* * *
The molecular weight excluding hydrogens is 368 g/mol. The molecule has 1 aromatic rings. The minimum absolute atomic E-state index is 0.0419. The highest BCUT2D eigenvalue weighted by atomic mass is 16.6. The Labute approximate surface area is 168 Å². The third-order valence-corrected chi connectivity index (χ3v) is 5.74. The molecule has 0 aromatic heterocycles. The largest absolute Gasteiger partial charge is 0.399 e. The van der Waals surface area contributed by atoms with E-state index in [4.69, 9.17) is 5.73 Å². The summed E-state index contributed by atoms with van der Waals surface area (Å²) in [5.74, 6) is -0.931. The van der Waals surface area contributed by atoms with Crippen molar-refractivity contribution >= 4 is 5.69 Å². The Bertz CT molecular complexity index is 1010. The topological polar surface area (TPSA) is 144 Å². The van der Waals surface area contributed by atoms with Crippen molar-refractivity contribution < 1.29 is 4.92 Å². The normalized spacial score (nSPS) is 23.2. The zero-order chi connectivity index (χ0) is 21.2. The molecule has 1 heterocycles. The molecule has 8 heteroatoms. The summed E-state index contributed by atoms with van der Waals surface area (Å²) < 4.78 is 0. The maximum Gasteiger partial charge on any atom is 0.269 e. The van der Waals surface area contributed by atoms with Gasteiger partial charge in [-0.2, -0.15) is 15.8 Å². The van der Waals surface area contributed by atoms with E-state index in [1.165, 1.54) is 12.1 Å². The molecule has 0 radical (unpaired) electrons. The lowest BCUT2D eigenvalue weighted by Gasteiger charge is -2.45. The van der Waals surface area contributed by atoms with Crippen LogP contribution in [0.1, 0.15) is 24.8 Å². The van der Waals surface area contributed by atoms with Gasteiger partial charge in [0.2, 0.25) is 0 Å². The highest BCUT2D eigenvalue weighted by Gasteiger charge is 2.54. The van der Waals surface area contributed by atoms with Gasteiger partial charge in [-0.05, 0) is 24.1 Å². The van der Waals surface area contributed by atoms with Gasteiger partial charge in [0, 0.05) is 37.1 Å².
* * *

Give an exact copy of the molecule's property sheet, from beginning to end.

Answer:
The molecular weight excluding hydrogens is 368 g/mol. The molecule has 1 aromatic rings. The minimum absolute atomic E-state index is 0.0419. The highest BCUT2D eigenvalue weighted by atomic mass is 16.6. The Labute approximate surface area is 168 Å². The third-order valence-corrected chi connectivity index (χ3v) is 5.74. The molecule has 0 aromatic heterocycles. The largest absolute Gasteiger partial charge is 0.399 e. The van der Waals surface area contributed by atoms with E-state index in [4.69, 9.17) is 5.73 Å². The summed E-state index contributed by atoms with van der Waals surface area (Å²) in [5.74, 6) is -0.931. The van der Waals surface area contributed by atoms with Crippen molar-refractivity contribution >= 4 is 5.69 Å². The Bertz CT molecular complexity index is 1010. The topological polar surface area (TPSA) is 144 Å². The van der Waals surface area contributed by atoms with Crippen molar-refractivity contribution < 1.29 is 4.92 Å². The normalized spacial score (nSPS) is 23.2. The zero-order chi connectivity index (χ0) is 21.2. The molecule has 1 heterocycles. The molecule has 8 heteroatoms. The summed E-state index contributed by atoms with van der Waals surface area (Å²) < 4.78 is 0. The maximum Gasteiger partial charge on any atom is 0.269 e. The van der Waals surface area contributed by atoms with Gasteiger partial charge in [-0.2, -0.15) is 15.8 Å². The van der Waals surface area contributed by atoms with E-state index in [1.165, 1.54) is 12.1 Å². The molecule has 0 radical (unpaired) electrons. The lowest BCUT2D eigenvalue weighted by Gasteiger charge is -2.45. The van der Waals surface area contributed by atoms with Crippen LogP contribution in [0.1, 0.15) is 24.8 Å². The van der Waals surface area contributed by atoms with Gasteiger partial charge in [0.2, 0.25) is 0 Å². The highest BCUT2D eigenvalue weighted by Gasteiger charge is 2.54. The van der Waals surface area contributed by atoms with Gasteiger partial charge in [-0.05, 0) is 24.1 Å². The van der Waals surface area contributed by atoms with Gasteiger partial charge in [0, 0.05) is 37.1 Å².